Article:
Climate science into classrooms
Empowering students as agents of change.
The UN emphasises education is key to addressing climate change and evidence suggests student engagement with practising scientists increases the effectiveness of such education in schools. However, multiple challenges exist when transferring the work of climate scientists to schools, including the need to address school curriculum objectives across subjects (not just Science and Geography, also Maths, History, English, Arts etc) and to demonstrate appropriateness across Key Stages (Early Years to A-level).
What we're doing
This project brings together climate scientists and expert educators to pilot transdisciplinary generation of Climate Change Education (CCE) resources for schools. We will co-produce 3 sets of curriculum-aligned, age-appropriate resources, each featuring the work of a UoB climate scientist:
- A video interview/presentation from the scientist– explaining research outcomes in non-specialist terms, focused/informed by curriculum specialists.
- Ideas for incorporating within specific subjects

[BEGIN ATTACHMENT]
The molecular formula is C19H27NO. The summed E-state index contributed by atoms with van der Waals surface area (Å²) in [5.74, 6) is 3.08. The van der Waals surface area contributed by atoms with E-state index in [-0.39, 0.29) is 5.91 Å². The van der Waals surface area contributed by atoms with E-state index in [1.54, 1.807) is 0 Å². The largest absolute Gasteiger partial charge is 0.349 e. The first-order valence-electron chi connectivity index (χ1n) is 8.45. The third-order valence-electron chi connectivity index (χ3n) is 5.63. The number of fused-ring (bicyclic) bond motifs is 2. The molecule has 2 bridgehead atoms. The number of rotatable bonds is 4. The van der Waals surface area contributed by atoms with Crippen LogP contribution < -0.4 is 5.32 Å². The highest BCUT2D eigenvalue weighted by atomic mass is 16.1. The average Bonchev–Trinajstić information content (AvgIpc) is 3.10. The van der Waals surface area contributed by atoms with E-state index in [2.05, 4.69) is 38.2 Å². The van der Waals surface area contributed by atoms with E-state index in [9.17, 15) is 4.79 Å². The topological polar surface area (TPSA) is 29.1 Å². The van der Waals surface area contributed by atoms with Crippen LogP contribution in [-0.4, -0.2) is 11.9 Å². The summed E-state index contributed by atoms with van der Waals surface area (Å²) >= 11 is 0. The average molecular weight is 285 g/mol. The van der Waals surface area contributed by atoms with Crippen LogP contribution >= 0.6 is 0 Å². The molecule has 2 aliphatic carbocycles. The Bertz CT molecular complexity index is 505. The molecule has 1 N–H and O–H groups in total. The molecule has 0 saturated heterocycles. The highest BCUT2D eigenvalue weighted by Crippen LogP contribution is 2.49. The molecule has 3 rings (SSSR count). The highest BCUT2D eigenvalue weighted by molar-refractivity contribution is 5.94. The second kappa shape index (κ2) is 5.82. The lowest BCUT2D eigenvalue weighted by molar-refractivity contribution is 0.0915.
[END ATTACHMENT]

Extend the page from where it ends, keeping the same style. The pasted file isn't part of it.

- Supporting classroom resource(s)(e.g. data)
- An online event featuring the scientist, e.g. responding to student questions
The project will maximise and measure effectiveness of materials across school subjects and age groups. Outcomes will be published online alongside instruments for their evaluation, inviting teachers to collaborate in assessing impact on student understanding, attitudes and behaviour.
The project builds on discussions hosted by GW4’s CCE Research Network (CCERN) identifying the potential value of more direct and educationally informed pathways for climate scientists to achieve measurable impact in schools. The project is unique in initiating a sustainable “university -> school” transfer process, informed by educational expertise, while simultaneously providing data collection for evidencing impact and generating publishable educational research.
How it helps
The project will promote the research of University of Bristol scientists to young students through a style of education that is action-oriented, helping to empower them as agents for change, capable of identifying and implementing their own ways to protect the environment and live better with a changing planet.
- Nicola Warren-Lee, School of Education
- Paul Howard-Jones, School of Education
- Bryony Sands, School of Biological Sciences
- Rachel James, School of Geographical Sciences
- Jonathan Bamber, School of Geographical Sciences
- Alf Coles, School of Geographical Sciences
- Celia Tidmarsh, School of Education
- Jon James, School of Education
Lead researcher profile
Dr Nicola Warren-Lee, School of Education